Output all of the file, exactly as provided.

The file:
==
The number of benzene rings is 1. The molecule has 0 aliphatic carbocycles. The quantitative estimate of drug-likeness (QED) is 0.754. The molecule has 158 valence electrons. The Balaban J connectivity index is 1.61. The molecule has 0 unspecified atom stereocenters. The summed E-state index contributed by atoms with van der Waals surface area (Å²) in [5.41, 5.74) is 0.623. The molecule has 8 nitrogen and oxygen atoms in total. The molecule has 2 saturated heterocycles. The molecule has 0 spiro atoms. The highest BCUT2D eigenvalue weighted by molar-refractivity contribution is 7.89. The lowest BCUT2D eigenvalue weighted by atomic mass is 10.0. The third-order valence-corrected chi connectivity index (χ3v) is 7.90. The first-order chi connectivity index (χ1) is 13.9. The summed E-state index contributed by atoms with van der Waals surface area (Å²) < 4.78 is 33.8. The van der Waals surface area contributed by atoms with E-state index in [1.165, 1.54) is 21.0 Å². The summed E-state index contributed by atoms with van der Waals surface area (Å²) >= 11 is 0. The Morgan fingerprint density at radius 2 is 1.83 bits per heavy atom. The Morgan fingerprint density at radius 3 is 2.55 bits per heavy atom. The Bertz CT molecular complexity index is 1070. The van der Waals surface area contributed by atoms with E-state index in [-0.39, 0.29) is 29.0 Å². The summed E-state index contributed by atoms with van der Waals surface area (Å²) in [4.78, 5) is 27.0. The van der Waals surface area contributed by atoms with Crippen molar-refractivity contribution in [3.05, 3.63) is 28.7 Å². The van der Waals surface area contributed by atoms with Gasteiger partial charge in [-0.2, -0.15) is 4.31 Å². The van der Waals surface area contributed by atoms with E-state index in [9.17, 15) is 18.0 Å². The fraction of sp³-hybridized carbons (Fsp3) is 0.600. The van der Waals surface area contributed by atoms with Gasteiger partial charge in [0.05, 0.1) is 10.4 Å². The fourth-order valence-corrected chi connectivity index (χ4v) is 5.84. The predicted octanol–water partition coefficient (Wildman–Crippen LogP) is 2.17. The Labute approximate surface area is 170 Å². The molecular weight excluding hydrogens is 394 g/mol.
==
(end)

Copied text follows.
The number of benzene rings is 1. The molecule has 0 aliphatic carbocycles. The quantitative estimate of drug-likeness (QED) is 0.754. The molecule has 158 valence electrons. The Balaban J connectivity index is 1.61. The molecule has 0 unspecified atom stereocenters. The summed E-state index contributed by atoms with van der Waals surface area (Å²) in [5.41, 5.74) is 0.623. The molecule has 8 nitrogen and oxygen atoms in total. The molecule has 2 saturated heterocycles. The molecule has 0 spiro atoms. The highest BCUT2D eigenvalue weighted by molar-refractivity contribution is 7.89. The lowest BCUT2D eigenvalue weighted by atomic mass is 10.0. The third-order valence-corrected chi connectivity index (χ3v) is 7.90. The first-order chi connectivity index (χ1) is 13.9. The summed E-state index contributed by atoms with van der Waals surface area (Å²) < 4.78 is 33.8. The van der Waals surface area contributed by atoms with E-state index in [1.165, 1.54) is 21.0 Å². The summed E-state index contributed by atoms with van der Waals surface area (Å²) >= 11 is 0. The Morgan fingerprint density at radius 2 is 1.83 bits per heavy atom. The Morgan fingerprint density at radius 3 is 2.55 bits per heavy atom. The Bertz CT molecular complexity index is 1070. The van der Waals surface area contributed by atoms with E-state index in [-0.39, 0.29) is 29.0 Å². The summed E-state index contributed by atoms with van der Waals surface area (Å²) in [4.78, 5) is 27.0. The van der Waals surface area contributed by atoms with Crippen molar-refractivity contribution in [3.05, 3.63) is 28.7 Å². The van der Waals surface area contributed by atoms with Gasteiger partial charge in [-0.2, -0.15) is 4.31 Å². The van der Waals surface area contributed by atoms with E-state index in [9.17, 15) is 18.0 Å². The fraction of sp³-hybridized carbons (Fsp3) is 0.600. The van der Waals surface area contributed by atoms with Gasteiger partial charge in [0.05, 0.1) is 10.4 Å². The fourth-order valence-corrected chi connectivity index (χ4v) is 5.84. The predicted octanol–water partition coefficient (Wildman–Crippen LogP) is 2.17. The Labute approximate surface area is 170 Å². The molecular weight excluding hydrogens is 394 g/mol.